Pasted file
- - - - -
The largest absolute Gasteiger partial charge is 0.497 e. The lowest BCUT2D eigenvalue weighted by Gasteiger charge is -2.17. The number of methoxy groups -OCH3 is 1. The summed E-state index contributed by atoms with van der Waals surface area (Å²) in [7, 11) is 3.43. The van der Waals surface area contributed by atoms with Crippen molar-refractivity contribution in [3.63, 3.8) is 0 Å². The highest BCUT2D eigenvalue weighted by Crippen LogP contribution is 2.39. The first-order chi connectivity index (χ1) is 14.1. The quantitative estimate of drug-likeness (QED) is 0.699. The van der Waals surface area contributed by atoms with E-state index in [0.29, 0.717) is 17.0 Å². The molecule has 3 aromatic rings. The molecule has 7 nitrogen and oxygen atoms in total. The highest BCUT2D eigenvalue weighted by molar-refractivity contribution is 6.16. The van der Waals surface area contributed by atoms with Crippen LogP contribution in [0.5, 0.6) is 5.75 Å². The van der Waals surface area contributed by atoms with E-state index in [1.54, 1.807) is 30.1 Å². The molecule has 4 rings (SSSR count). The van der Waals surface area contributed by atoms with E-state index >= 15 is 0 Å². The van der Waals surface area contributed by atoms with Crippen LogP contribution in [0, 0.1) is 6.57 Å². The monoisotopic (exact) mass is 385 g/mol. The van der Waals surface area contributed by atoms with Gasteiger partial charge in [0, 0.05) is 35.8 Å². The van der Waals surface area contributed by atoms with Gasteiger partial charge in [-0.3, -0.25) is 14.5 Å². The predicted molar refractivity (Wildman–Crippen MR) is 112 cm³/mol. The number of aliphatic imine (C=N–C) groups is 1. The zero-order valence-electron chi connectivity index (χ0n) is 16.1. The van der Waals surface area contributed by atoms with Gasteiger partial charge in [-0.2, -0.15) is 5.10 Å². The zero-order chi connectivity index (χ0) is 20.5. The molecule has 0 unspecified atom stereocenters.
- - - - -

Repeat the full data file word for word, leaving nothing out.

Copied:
The largest absolute Gasteiger partial charge is 0.497 e. The lowest BCUT2D eigenvalue weighted by Gasteiger charge is -2.17. The number of methoxy groups -OCH3 is 1. The summed E-state index contributed by atoms with van der Waals surface area (Å²) in [7, 11) is 3.43. The van der Waals surface area contributed by atoms with Crippen molar-refractivity contribution in [3.63, 3.8) is 0 Å². The highest BCUT2D eigenvalue weighted by Crippen LogP contribution is 2.39. The first-order chi connectivity index (χ1) is 14.1. The quantitative estimate of drug-likeness (QED) is 0.699. The van der Waals surface area contributed by atoms with E-state index in [0.29, 0.717) is 17.0 Å². The molecule has 3 aromatic rings. The molecule has 7 nitrogen and oxygen atoms in total. The highest BCUT2D eigenvalue weighted by molar-refractivity contribution is 6.16. The van der Waals surface area contributed by atoms with Crippen LogP contribution in [0.5, 0.6) is 5.75 Å². The van der Waals surface area contributed by atoms with E-state index in [1.54, 1.807) is 30.1 Å². The molecule has 4 rings (SSSR count). The van der Waals surface area contributed by atoms with E-state index >= 15 is 0 Å². The van der Waals surface area contributed by atoms with Crippen LogP contribution in [0, 0.1) is 6.57 Å². The monoisotopic (exact) mass is 385 g/mol. The van der Waals surface area contributed by atoms with Gasteiger partial charge in [0, 0.05) is 35.8 Å². The van der Waals surface area contributed by atoms with Gasteiger partial charge in [-0.3, -0.25) is 14.5 Å². The predicted molar refractivity (Wildman–Crippen MR) is 112 cm³/mol. The number of aliphatic imine (C=N–C) groups is 1. The zero-order valence-electron chi connectivity index (χ0n) is 16.1. The van der Waals surface area contributed by atoms with Gasteiger partial charge in [-0.2, -0.15) is 5.10 Å². The zero-order chi connectivity index (χ0) is 20.5. The molecule has 0 unspecified atom stereocenters.